“It is very much driven by how many companies will be raising $50 million, $100 million, $150 million and being able to raise that level of capital in this challenging economic environment that we’ll see that growth year on year,” he added.


Industry prospects

In 2022, the financial technology sector, also known as fintech, was the industry of choice for investors attracting almost 25 percent of the total startup investments in the Kingdom. Bahoshy expects fintech to continue to dominate the funding space in Saudi Arabia with the launch of financial develop- ment initiatives and the activation of open banking.

“As a standout industry in 2023, I anticipate it will remain financial services, however, what you do tend to see is in this type of environment, the software as a service enterprise solutions industry remains extremely appealing for investors,” he stated.

Bahoshy added that sustain- ability, healthcare and educa- tion will be growing sectors in the upcoming year as these sectors are ripe for disruption and development.

Last year, edtech, short for educational technology, saw a 2,000-percent increase in funding year-on-year while information

technology solutions witnessed an 819-percent increase, according to MAGNiTT’s 2022 report.


Upcoming trends

As the region opens up to the world, more international investors are putting their cash in companies and startups that are making the ecosystem more attractive.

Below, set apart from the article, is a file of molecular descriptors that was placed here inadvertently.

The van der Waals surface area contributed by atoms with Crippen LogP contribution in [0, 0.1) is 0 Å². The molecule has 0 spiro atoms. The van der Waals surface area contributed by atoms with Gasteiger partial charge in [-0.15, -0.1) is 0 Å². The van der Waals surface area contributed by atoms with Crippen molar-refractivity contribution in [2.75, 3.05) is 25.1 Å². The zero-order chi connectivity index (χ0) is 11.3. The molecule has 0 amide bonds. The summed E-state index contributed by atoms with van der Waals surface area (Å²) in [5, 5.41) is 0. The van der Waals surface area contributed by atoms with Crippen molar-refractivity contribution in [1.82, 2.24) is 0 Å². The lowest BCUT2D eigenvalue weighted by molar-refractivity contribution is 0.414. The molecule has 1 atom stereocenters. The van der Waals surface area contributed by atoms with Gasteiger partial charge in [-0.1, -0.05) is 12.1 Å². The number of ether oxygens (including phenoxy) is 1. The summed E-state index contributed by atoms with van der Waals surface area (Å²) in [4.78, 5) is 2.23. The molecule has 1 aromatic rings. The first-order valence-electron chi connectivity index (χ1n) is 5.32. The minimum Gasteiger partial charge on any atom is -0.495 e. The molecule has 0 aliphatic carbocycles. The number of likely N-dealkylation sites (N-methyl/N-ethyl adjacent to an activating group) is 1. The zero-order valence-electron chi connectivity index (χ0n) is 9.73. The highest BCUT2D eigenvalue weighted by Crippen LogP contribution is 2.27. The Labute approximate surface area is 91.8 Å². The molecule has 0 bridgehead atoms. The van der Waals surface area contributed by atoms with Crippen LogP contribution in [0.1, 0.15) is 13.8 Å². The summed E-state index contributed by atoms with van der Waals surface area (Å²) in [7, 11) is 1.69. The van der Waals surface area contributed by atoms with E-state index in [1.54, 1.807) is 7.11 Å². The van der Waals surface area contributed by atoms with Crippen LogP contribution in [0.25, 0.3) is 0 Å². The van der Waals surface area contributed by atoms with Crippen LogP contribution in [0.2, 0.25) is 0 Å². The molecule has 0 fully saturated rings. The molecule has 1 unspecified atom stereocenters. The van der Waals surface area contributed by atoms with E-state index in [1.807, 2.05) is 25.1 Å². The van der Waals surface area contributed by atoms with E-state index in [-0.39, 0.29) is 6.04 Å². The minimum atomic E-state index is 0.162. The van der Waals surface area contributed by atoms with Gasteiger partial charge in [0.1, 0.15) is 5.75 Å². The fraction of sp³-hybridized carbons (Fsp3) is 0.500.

Last year, international investors made almost 44 percent of all investments in the Kingdom with Emirati investors making 16 percent and US-based funds amounting to 11 percent.

Bahoshy anticipates the international investor trend to grow even further as more countries will direct their capital into Saudi Arabia and the region.

“I expect there to be a slowdown from international investment in our region from the US and potentially Europe,” Bahoshy stated. “However, I predict regions like Southeast Asia, Japan, China, now that the COVID restrictions have been removed and travel has been eased, to direct their capital into Saudi Arabia and the region given there is a natural affinity for our region.”

He added that as the region is rich with sovereign wealth funds more capital will be deployed from the Middle East to global and local entities.

Bahoshy believes that 2023 will be a tough year for the startup ecosystem given global economic uncertainties but added that the market will start to pick up pace by the first quarter of next year.

“Effectively for the next six to nine months, I think that it’ll be a real slowdown in investment activity, which will continue into the end of the year, and that the pickup will only happen in the first quarter of 2024,” he said.

Moreover, the slowdown in investment activity is set to hit late-stage and early-stage ventures but it will not have much of an impact on series A-stage startups.

“The sweet spot that we anticipate is in the series A or late seed stage, that’s a ticket size between $1 million and $5 million of investment because it’s not super early, where it’s risky. Companies are likely to have shown product market fit and have had to focus on monetization, if not positive unit economics,” Bahoshy explained.